ABD AL AZIZ ibn Abd ar Rahman Al Saud rose to prominence in the Arabian Peninsula in the early twentieth century. He belonged to the Saud family (the Al Saud), who had controlled most of Arabia during the nineteenth century. By the time of Abd al Aziz, however, the rival Al Rashid family forced the Al Saud into exile in Kuwait. Thus, it was from Kuwait that Abd al Aziz began the campaign to restore his family to political power. First, he recaptured Najd, a mostly desert region in the approximate center of the peninsula and the traditional homeland of the Al Saud. During the mid-1920s, Abd al Aziz's armies had captured the Islamic shrine cities of Mecca and Medina. In 1932, he declared that the area under his control would be known as the Kingdom of Saudi Arabia.
At first Abd al Aziz's realm was a very poor one. It was a desert kingdom with few known natural resources and a largely uneducated population. There were few cities and virtually no industry. Although the shrines at Mecca and Medina earned income from the Muslim pilgrims who visited them every year, this revenue was insufficient to lift the rest of the kingdom out of its near subsistence level.
All this changed, however, when United States geologists discovered oil in the kingdom during the 1930s. Saudi Arabia's exploitation of its oil resources transformed the country into a nation synonymous with great wealth. Wealth brought with it enormous material and social change--so much change that Saudi Arabia became an exaggerated paradigm of possibilities for development in the Third World. The transformation was staggering: in a few years the Saudis had gone from herding camels to moving billions of dollars around the world with electronic transfers.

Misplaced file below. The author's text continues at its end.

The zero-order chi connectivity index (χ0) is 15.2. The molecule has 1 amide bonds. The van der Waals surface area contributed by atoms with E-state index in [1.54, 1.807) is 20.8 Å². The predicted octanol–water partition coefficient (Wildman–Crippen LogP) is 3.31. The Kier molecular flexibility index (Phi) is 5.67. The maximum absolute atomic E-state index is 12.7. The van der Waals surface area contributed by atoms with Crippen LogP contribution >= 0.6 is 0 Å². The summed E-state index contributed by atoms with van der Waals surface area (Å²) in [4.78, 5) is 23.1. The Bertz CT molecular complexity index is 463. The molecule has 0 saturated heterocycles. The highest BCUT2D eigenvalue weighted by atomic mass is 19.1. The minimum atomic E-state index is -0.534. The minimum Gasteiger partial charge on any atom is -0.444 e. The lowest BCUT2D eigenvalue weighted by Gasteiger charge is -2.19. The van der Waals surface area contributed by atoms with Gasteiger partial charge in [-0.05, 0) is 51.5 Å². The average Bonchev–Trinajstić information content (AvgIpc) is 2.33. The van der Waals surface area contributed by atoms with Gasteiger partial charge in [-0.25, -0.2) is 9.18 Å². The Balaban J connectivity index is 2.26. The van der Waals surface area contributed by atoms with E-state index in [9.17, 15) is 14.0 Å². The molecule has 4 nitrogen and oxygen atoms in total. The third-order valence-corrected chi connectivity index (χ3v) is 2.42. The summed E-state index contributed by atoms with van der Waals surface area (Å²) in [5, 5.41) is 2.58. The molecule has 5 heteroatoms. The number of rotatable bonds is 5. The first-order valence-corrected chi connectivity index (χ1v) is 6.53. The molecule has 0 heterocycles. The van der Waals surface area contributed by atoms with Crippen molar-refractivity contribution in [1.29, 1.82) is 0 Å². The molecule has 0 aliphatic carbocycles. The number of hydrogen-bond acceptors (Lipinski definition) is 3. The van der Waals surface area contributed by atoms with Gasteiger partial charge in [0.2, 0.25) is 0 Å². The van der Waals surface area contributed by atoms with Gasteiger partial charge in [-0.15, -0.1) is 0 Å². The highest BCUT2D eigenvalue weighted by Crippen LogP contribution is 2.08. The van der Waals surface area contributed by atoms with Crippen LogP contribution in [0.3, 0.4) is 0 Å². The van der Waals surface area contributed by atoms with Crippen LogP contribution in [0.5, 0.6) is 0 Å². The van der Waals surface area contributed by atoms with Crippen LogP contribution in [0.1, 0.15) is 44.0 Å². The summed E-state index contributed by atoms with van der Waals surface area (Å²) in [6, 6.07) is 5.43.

Perhaps because of the great upheaval of the last half century, history and origins were very important to Saudi Arabia. Although the country owed its prominence to modern economic realities, Saudis tended to view life in more traditional terms. The state in 1992 remained organized largely along tribal lines. The Muslim religion continued to be a vital element in Saudi statecraft. Moreover, many Muslims considered the form of Islam practiced most widely in Saudi Arabia, Wahhabi Islam, to be reactionary because it sought its inspiration from the past.
The tendency to draw inspiration from the past was an essential part of the Saudi state. The historical parallels between the Kingdom of Saudi Arabia and its Arab and Islamic past were striking. In conquering Arabia, for instance, Abd al Aziz brought together the region's nomadic tribes in much the same way that his great-grandfather, Muhammad ibn Saud, had done a century earlier.
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